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What to Expect When You Are A Farmer Expecting

There are thousands of blogs written for parents who are expecting. I love reading these blogs and decided to share my own thoughts on what one can expect when expecting. To make it interesting, I thought it would be fun to share my experiences as a farmer. So, here are five things women who farm can expect when they are expecting! Enjoy!

Giving a hand with the breach birth
Giving a hand with the breach birth

Don’t be surprised if you compare yourself to livestock

If you raise livestock, it is almost a sure bet that throughout your pregnancy you will compare yourself and your experiences to those of the livestock you raise in the barn. Don’t be surprised if you accidentally or jokingly referring to your cycles as heat cycles, peeing on sticks as preg checking, your milk coming in as udder development and towards the end your husband starts looking for signs of labor!

You probably know more than average Joe and Sally about the miracle of life

Even if  you have no experience actually giving birth yourself, you probably have a pretty good idea of the  biology behind the miracle of life. If you raise livestock, you have probably been elbows (or shoulders) deep in an animal trying to correct a less than ideal birthing position, you may have helped hold the intestines while a vet performs a c-section, if you have dairy animals you know how to inspect, diagnose and treat mastitis and you are probably an expert at cutting umbilical cords! Although there are definitely differences between humans and livestock, farming has given you a good head start in understanding what will happen when your time comes!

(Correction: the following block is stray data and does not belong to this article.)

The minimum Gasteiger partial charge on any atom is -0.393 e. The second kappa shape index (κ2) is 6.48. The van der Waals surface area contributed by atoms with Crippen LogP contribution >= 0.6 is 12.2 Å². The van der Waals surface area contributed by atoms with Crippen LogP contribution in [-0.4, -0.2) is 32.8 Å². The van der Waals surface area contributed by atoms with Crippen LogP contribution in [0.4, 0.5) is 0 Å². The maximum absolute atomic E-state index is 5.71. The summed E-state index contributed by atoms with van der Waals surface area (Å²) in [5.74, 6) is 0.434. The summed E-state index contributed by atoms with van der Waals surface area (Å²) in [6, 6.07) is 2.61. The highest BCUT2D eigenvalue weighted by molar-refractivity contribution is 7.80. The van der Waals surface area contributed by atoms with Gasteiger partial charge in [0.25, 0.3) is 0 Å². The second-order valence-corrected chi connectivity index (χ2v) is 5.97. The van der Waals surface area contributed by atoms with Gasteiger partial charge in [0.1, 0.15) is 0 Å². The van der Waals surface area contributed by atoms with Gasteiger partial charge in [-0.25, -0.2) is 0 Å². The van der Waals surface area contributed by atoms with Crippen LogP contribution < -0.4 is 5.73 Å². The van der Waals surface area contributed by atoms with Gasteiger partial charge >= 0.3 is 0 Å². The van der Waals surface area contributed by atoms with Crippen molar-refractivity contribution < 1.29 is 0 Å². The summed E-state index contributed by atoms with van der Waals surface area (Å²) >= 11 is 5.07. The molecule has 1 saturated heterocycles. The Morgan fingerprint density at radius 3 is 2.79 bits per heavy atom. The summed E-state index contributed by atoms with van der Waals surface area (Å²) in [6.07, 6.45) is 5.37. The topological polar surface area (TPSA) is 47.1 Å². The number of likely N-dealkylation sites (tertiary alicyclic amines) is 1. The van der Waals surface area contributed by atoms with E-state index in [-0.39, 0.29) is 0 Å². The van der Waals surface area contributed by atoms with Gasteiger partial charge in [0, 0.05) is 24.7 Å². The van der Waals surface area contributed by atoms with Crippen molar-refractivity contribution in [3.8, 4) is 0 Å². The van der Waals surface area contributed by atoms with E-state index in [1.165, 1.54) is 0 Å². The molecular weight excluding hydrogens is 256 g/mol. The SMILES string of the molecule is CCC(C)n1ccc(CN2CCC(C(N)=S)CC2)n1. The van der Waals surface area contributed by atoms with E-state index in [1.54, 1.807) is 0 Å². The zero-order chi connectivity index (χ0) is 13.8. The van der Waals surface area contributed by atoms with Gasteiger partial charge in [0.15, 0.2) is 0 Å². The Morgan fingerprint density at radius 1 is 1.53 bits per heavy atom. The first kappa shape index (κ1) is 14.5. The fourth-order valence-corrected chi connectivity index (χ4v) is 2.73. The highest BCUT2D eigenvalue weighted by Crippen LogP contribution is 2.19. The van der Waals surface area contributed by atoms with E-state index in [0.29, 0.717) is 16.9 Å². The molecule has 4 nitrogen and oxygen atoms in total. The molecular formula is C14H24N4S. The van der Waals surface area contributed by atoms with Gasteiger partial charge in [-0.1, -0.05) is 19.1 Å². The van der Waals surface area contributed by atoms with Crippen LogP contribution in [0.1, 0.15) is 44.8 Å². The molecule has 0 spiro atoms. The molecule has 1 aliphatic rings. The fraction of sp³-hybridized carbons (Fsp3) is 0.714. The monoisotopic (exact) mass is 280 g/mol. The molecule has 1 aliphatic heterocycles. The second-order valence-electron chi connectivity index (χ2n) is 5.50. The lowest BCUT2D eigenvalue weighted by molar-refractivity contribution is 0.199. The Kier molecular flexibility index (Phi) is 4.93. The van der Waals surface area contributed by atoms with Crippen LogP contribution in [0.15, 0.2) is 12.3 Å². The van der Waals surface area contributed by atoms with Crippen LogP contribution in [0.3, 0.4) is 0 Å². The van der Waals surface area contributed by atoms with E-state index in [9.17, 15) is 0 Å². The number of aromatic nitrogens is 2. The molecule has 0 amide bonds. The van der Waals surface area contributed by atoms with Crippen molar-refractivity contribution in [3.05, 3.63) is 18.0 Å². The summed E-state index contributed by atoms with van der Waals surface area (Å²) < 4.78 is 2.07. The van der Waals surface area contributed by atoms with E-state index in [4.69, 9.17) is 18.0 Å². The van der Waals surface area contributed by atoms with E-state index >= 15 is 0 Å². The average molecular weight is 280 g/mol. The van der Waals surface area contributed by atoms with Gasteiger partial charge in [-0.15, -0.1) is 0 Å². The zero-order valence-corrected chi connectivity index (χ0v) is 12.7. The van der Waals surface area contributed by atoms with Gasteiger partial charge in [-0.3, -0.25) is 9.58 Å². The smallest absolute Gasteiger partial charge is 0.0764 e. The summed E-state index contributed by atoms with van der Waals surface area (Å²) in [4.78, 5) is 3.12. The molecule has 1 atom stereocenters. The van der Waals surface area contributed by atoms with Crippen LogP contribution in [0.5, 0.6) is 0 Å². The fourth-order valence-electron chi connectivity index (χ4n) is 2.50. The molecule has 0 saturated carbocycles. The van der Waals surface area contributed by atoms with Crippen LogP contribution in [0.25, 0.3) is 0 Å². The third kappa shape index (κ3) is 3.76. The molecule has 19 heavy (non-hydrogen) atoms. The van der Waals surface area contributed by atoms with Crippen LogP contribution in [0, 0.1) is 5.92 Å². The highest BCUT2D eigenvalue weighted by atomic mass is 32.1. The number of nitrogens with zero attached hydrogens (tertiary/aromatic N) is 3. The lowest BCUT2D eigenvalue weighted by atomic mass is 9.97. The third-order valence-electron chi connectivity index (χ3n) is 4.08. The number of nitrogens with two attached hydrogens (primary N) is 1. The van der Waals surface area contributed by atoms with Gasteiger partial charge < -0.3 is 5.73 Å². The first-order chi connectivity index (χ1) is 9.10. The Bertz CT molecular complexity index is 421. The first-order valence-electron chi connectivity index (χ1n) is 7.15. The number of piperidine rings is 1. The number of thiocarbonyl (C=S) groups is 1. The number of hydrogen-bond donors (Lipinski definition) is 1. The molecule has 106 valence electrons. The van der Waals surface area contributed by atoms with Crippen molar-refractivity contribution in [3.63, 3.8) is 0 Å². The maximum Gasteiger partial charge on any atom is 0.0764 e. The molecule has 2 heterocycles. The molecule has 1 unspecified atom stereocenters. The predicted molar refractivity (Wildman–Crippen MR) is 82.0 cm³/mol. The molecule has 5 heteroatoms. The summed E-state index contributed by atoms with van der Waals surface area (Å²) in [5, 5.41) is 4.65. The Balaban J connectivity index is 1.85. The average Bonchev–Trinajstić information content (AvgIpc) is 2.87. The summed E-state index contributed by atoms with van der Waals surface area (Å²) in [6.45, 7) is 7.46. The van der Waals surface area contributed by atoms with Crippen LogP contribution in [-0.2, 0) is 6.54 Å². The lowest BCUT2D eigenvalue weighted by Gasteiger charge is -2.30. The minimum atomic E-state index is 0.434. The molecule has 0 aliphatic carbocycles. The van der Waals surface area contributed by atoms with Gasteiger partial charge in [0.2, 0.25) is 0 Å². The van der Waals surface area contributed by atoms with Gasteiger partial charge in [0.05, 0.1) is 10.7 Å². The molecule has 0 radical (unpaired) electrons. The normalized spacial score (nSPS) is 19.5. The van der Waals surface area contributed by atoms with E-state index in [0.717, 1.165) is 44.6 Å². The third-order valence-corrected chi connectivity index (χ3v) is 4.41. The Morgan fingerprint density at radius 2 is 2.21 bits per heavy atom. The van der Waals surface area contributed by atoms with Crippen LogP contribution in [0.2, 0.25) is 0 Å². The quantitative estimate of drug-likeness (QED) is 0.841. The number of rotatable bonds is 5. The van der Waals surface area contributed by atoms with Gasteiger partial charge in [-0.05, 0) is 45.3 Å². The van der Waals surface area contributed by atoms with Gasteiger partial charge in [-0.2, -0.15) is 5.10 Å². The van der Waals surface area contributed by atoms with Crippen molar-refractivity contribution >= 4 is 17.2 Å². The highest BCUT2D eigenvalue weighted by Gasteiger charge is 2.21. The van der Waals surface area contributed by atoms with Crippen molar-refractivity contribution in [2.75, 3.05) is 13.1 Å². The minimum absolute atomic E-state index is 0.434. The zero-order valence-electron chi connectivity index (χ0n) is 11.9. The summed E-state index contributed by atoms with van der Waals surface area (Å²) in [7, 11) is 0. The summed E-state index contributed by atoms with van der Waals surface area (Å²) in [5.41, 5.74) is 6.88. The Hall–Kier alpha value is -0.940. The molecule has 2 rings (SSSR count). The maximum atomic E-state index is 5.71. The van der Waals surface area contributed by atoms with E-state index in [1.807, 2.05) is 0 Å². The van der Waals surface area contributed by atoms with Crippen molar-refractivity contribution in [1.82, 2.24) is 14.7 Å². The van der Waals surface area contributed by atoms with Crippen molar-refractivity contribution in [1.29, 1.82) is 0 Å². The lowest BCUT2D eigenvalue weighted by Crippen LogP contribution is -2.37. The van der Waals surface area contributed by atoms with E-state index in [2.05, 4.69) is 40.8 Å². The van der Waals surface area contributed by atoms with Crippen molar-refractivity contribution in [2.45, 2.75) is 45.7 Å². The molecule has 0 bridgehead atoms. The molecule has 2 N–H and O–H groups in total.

Your husband will find going to the hospital a total inconvenience

Chances are if you raise livestock you probably live a decent distance from the closest hospital. If your husband is anything like mine, he will question whether you even need to go to the hospital. His argument will be that the animals do just fine having their babies in the barn, why should he be inconvenienced into driving you all the way to the hospital?

Your “Preparing for Baby” checklist will look very different from your non-farming friends

Your friends will have probably have a pre-baby checklist that will include normal things like baby proof the house, find a pediatrician, decide on a care provider, ect. Your list will likely include all those same items, but will also have a few not so normal items on there. Our “Before Baby Comes” checklist includes slaughtering the steer so we have plenty of ready made dinners, castrating the male goats so they can be sold to reduce our herd numbers, fencing in a new goat yard to make daily chores more manageable and getting a head start on tilling and prepping the garlic fields since we usually do that in October when our little one is due.

You will be very tired!

Yup, farming is hard work and it won’t get any easier when you are pregnant or have a new baby! Now that I am in the third trimester I am exhausted when I get home. And yet, I still have a barn full of garlic that needs to be sorted, graded, cleaned, braided and sold before planting season. Your husband will also be tired since it is likely that he is taking on more of the chores you used to do. You will probably see less of him, but remember that’s because he is pulling your weight. My advice is work hard when you feel good and then relax when you don’t. Also, when it gets overwhelming, take a break, leave the farm and go have fun with each other if at all possible. It will make coming back and tackling the projects more enjoyable.

The "garden" behind the garden to glass cocktails, Venise is the resident farmer of the Simple Goodness Farm, older sister and goat lover.

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